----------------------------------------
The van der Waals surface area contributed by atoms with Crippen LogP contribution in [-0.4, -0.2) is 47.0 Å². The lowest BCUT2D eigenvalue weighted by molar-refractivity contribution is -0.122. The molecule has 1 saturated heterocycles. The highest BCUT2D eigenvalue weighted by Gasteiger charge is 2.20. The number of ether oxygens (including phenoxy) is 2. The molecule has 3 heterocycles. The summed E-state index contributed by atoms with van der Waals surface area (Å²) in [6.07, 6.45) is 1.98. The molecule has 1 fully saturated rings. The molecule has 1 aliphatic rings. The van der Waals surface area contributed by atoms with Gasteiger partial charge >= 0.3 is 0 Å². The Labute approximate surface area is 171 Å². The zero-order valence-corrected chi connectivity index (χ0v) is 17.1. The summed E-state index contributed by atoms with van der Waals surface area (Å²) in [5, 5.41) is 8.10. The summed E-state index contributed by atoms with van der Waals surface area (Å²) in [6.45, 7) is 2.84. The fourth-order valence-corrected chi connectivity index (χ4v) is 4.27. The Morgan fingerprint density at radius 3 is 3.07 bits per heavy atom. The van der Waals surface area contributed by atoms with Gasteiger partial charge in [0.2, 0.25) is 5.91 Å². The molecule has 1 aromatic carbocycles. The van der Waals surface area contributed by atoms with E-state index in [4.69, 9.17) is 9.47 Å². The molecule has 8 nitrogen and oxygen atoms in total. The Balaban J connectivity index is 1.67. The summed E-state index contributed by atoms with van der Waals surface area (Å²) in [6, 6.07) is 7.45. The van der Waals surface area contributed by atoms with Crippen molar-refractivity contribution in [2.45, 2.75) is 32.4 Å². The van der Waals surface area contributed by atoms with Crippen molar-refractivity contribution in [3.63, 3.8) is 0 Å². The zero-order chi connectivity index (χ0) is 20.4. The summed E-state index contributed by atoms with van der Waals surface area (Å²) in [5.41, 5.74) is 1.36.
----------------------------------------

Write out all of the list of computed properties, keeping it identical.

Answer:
The van der Waals surface area contributed by atoms with Crippen LogP contribution in [-0.4, -0.2) is 47.0 Å². The lowest BCUT2D eigenvalue weighted by molar-refractivity contribution is -0.122. The molecule has 1 saturated heterocycles. The highest BCUT2D eigenvalue weighted by Gasteiger charge is 2.20. The number of ether oxygens (including phenoxy) is 2. The molecule has 3 heterocycles. The summed E-state index contributed by atoms with van der Waals surface area (Å²) in [6.07, 6.45) is 1.98. The molecule has 1 fully saturated rings. The molecule has 1 aliphatic rings. The van der Waals surface area contributed by atoms with Gasteiger partial charge >= 0.3 is 0 Å². The Labute approximate surface area is 171 Å². The zero-order valence-corrected chi connectivity index (χ0v) is 17.1. The summed E-state index contributed by atoms with van der Waals surface area (Å²) in [5, 5.41) is 8.10. The summed E-state index contributed by atoms with van der Waals surface area (Å²) in [6.45, 7) is 2.84. The fourth-order valence-corrected chi connectivity index (χ4v) is 4.27. The Morgan fingerprint density at radius 3 is 3.07 bits per heavy atom. The van der Waals surface area contributed by atoms with Gasteiger partial charge in [0.2, 0.25) is 5.91 Å². The molecule has 1 aromatic carbocycles. The van der Waals surface area contributed by atoms with E-state index in [4.69, 9.17) is 9.47 Å². The molecule has 8 nitrogen and oxygen atoms in total. The Balaban J connectivity index is 1.67. The summed E-state index contributed by atoms with van der Waals surface area (Å²) in [6, 6.07) is 7.45. The van der Waals surface area contributed by atoms with Crippen molar-refractivity contribution in [2.45, 2.75) is 32.4 Å². The van der Waals surface area contributed by atoms with Crippen molar-refractivity contribution in [3.63, 3.8) is 0 Å². The zero-order chi connectivity index (χ0) is 20.4. The summed E-state index contributed by atoms with van der Waals surface area (Å²) in [5.41, 5.74) is 1.36.